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Your doctor may recommend a prescription for Zarontin if your child has pediatric epilepsy and is experiencing petit mal seizures, also known as absence seizures, and is three years of age or older. These types of seizures usually only last up to twenty seconds and are mild in comparison to what most people picture having a seizure is like. Even though absence seizures are mild and brief, they can still pose a danger to your child if one occurs while swimming, climbing, or doing activities that could cause a fall or put them in harm’s way.
Zarontin contains Ethosuximide, an anti-convulsant medication that has been used for many years and has proven to be more efficient than other drugs available for preventing absence seizures. When taken as directed, Zarontin will stabilize the activity in your child’s brain to prevent the repetitive firing of electrical signals that can over-stimulate the brain and cause a seizure. Zarontin is not a cure for epilepsy, but it can help your child and give you piece of mind. Sometimes there are no underlying causes for petit mal seizures and many children outgrow them when they reach their teen years.
Nerve cells communicate with each other through electrical signals in your brain. These signals are usually well regulated but something can occur to cause a large number of cells to send out their electrical charge at the same time. During an absence seizure, the electrical signals repeat themselves continuously in a three second pattern.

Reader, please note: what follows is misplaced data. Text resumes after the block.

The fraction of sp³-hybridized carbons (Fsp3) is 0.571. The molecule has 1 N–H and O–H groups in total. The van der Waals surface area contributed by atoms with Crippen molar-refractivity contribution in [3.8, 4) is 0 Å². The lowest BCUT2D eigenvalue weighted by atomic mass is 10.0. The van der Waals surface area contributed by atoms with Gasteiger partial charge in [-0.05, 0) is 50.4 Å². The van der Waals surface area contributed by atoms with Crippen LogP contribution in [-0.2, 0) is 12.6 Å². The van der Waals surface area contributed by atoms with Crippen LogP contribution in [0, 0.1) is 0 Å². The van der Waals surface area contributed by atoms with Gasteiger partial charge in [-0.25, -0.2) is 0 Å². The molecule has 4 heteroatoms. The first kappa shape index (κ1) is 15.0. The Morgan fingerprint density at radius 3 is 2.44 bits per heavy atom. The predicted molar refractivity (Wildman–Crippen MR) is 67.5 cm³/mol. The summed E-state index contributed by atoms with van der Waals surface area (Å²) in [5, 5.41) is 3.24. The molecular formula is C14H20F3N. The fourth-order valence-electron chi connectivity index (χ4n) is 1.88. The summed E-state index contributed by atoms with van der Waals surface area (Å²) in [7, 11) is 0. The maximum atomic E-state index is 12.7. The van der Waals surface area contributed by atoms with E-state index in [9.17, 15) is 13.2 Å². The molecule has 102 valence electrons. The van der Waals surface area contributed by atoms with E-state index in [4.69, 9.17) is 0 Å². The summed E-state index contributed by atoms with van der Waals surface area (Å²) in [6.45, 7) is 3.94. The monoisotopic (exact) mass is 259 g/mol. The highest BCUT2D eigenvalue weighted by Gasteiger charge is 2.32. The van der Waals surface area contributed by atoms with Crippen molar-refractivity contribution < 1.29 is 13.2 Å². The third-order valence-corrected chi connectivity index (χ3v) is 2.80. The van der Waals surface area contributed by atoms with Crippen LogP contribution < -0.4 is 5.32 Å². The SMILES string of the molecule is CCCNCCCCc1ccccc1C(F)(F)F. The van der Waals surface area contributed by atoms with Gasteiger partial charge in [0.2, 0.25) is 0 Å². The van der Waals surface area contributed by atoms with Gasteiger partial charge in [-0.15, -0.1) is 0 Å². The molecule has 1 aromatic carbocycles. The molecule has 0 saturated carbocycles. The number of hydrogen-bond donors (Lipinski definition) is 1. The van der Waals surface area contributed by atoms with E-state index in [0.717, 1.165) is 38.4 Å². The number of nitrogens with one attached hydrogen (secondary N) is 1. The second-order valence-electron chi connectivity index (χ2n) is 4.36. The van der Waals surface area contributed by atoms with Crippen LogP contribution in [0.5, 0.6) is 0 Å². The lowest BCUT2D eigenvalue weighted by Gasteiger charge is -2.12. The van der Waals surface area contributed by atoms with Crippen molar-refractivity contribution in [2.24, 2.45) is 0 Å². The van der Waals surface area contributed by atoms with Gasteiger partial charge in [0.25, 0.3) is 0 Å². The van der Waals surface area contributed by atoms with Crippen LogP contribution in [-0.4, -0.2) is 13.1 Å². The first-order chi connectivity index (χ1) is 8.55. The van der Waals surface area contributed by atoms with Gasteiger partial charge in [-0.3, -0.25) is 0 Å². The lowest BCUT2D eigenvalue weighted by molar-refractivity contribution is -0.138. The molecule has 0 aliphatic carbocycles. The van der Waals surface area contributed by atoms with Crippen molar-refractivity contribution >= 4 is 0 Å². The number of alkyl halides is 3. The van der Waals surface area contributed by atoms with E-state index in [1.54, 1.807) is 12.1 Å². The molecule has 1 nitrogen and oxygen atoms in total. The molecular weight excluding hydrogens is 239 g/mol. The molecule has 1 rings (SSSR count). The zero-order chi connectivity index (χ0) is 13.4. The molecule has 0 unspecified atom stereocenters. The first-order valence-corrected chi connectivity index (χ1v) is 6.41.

An absence or petit mal seizure occurs suddenly and most often looks like your child is simply daydreaming. They may stop talking mid-sentence, stop walking, or doing other activities for a brief moment and then pick up where they left off without even knowing what happened. This is why parents must be on their guard in case their child has a seizure while carrying out an otherwise normal task.
If your child also has grand mal seizures, your pediatrician may prescribe another anti-convulsant to take with Zarontin to control the more noticeable seizures that can cause your child to temporarily lose consciousness afterwards.
Discuss other medical conditions or allergies your child may have and list any OTC or Rx medications being taken, including vitamin supplements and herbal remedies. This will help the doctor determine if Zarontin is safe for your child to take. Inform your child’s teachers, councilors, playmates and their parents about the absence seizures and the medication being taken to prevent panic if a seizure should occur in their presence.
Adults experiencing absence seizures should not drive or operate machinery until you know how Zarontin affects you. If you are pregnant, may become pregnant, or are breast feeding, ask your doctor if Zarontin is safe for your unborn or nursing baby. Younger children should be watched closely when they begin treatment with Zarontin.